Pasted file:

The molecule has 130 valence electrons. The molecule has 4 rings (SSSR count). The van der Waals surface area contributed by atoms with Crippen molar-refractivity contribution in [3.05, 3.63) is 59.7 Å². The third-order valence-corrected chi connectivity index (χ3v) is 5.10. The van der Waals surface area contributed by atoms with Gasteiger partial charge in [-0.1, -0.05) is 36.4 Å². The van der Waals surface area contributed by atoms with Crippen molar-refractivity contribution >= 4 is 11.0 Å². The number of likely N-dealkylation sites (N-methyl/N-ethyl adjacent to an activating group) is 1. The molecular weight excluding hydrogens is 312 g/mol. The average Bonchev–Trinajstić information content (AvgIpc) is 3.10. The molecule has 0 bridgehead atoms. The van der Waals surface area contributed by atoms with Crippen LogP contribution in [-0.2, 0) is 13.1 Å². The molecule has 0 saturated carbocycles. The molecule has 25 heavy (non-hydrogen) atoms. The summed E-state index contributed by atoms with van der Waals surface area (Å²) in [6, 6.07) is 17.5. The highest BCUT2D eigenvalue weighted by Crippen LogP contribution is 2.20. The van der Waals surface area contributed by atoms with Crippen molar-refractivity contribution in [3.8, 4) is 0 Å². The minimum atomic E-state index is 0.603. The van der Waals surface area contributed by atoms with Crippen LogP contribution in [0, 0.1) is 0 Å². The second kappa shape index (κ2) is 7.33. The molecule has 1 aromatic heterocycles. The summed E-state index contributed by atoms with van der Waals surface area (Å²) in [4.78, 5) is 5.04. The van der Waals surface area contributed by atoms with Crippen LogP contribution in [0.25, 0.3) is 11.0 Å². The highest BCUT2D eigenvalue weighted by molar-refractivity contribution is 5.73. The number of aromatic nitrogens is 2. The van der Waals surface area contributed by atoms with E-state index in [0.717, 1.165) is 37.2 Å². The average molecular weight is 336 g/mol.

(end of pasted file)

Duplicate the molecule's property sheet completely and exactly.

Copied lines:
The molecule has 130 valence electrons. The molecule has 4 rings (SSSR count). The van der Waals surface area contributed by atoms with Crippen molar-refractivity contribution in [3.05, 3.63) is 59.7 Å². The third-order valence-corrected chi connectivity index (χ3v) is 5.10. The van der Waals surface area contributed by atoms with Gasteiger partial charge in [-0.1, -0.05) is 36.4 Å². The van der Waals surface area contributed by atoms with Crippen molar-refractivity contribution >= 4 is 11.0 Å². The number of likely N-dealkylation sites (N-methyl/N-ethyl adjacent to an activating group) is 1. The molecular weight excluding hydrogens is 312 g/mol. The average Bonchev–Trinajstić information content (AvgIpc) is 3.10. The molecule has 0 bridgehead atoms. The van der Waals surface area contributed by atoms with Crippen LogP contribution in [-0.2, 0) is 13.1 Å². The molecule has 0 saturated carbocycles. The molecule has 25 heavy (non-hydrogen) atoms. The summed E-state index contributed by atoms with van der Waals surface area (Å²) in [6, 6.07) is 17.5. The highest BCUT2D eigenvalue weighted by Crippen LogP contribution is 2.20. The van der Waals surface area contributed by atoms with Crippen molar-refractivity contribution in [3.8, 4) is 0 Å². The minimum atomic E-state index is 0.603. The van der Waals surface area contributed by atoms with Crippen LogP contribution in [0, 0.1) is 0 Å². The second kappa shape index (κ2) is 7.33. The molecule has 1 aromatic heterocycles. The summed E-state index contributed by atoms with van der Waals surface area (Å²) in [4.78, 5) is 5.04. The van der Waals surface area contributed by atoms with Crippen LogP contribution in [0.25, 0.3) is 11.0 Å². The highest BCUT2D eigenvalue weighted by molar-refractivity contribution is 5.73. The number of aromatic nitrogens is 2. The van der Waals surface area contributed by atoms with E-state index in [0.717, 1.165) is 37.2 Å². The average molecular weight is 336 g/mol.